As archiving and outsourced storage have become hot markets this year, venture capital is pouring into these market...
spaces. There's a bumper crop of startups hitting the scene, and companies that have been around for a while before the market got hot are renewing their pushes, too. It makes for a crowded market, but with that comes a wealth of new choices for users.
For example, Jatheon Technologies Inc. is trying to make a push into the U.S. after two years of doing business in Canada. The company, which claims 20 customers so far, is pretty much the definition of "boutique" and so is its archiving product, dubbed Plug n Comply.
Users said they like the product because it comes prepackaged with hardware preconfigured to their environments. Jatheon will even assign IP addresses for a user before shipping the server, unlike email archiving products marketed to larger companies, which are typically software only. "I don't want to have to worry about designing the hardware for the archiving system, and maintaining updates and patches for hardware and software separately," said Shane Mercer, manager of messaging infrastructure for a large law firm based in Ontario.
The size and price are also right, Mercer said. The 100 model starts at under $5,000 and it's small enough to plop into tiny remote offices. The firm has two main data centers in Toronto and Calgary and seven remote offices, with a total of six separate Exchange servers between them. The Jatheon boxes store and forward journaled emails back to the remote office.
For many small companies, outsourcing is a more appealing choice for dealing with increasingly complex archiving demands, but another Jatheon customer, Cormark Securities, didn't want any part of it. "I'm not comfortable sending sensitive data outside our server room, particularly over the wire where someone could intercept it without our knowledge," said Lou D'Souza, vice president of compliance.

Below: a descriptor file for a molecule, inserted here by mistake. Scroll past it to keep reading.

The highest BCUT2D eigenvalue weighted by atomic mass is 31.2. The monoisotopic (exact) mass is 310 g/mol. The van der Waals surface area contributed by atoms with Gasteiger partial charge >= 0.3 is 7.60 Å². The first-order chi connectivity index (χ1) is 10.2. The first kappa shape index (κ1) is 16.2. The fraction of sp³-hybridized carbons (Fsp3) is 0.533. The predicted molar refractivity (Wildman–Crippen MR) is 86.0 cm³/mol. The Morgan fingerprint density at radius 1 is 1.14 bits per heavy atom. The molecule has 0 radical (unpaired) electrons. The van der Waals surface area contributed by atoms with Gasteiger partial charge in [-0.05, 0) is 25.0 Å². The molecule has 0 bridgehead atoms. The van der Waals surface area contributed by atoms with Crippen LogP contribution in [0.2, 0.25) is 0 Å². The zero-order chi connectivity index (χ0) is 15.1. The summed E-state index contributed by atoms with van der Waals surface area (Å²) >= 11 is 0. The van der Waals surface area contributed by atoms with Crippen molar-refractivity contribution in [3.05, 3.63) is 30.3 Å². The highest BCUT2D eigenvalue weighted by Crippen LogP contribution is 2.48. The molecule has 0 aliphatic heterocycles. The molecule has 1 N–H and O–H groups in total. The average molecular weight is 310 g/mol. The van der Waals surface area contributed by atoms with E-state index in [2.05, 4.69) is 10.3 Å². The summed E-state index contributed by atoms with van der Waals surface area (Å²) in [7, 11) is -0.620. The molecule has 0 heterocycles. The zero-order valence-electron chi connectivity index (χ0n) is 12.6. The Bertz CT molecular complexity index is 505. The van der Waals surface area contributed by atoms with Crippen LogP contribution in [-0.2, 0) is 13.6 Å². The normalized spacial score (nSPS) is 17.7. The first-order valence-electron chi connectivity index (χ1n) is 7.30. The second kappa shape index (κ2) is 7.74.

Other users who have gone the outsourcing route said there, too, players are a dime a dozen and have to come up with ever-more-targeted features to differentiate themselves. "Hosted storage is a commodity now," according to Kevin Boer, broker/owner of 3Oceans Real Estate Inc., which consists of a two-person office on the West Coast. Boer said he recently cancelled his Carbonite Inc. subscription in favor of a relatively new hosted storage offering from BeInSync Ltd. because the company could also offer file synchronization between his and his assistant's computer, which is important during real estate transactions. "Carbonite is a great service for what it does, but all it does is backup."
Anywhere there's a hot market space you can find new, highly specialized products. Now that iSCSI has been validated by the major enterprise storage players, it's touched off new "biodiversity" among the organisms of the storage jungle, sprouting players focused on specific vertical markets, such as Pivot3 Inc., an iSCSI/grid storage vendor focused on digital video. The iSCSI craze has also breathed life into a whole new class of do-it-yourself IP storage area network (SAN) products for small and medium-sized businesses (SMB), from companies like StorMagic and Open-E GmbH.
Of course, all of these products have their limitations and problems. Jatheon's users said they're not thrilled with the product's performance and its integration with instant messaging applications leaves a lot to be desired. And the newness of the startups can be a risk, according to Brian Babineau, analyst with the Enterprise Strategy Group (ESG), because a small company stands a bigger chance of going out of business, and also because the small companies that make it don't stay small for long.
"The advantage to smaller companies is that they can be more specialized and hand hold customers with more attentive service," Babineau said. "But the problem is that in order to grow your business, which is the goal of any company, you have to diversify." Eventually, Babineau warned, the boutique companies could grow into the big guys and then it could be back to square one.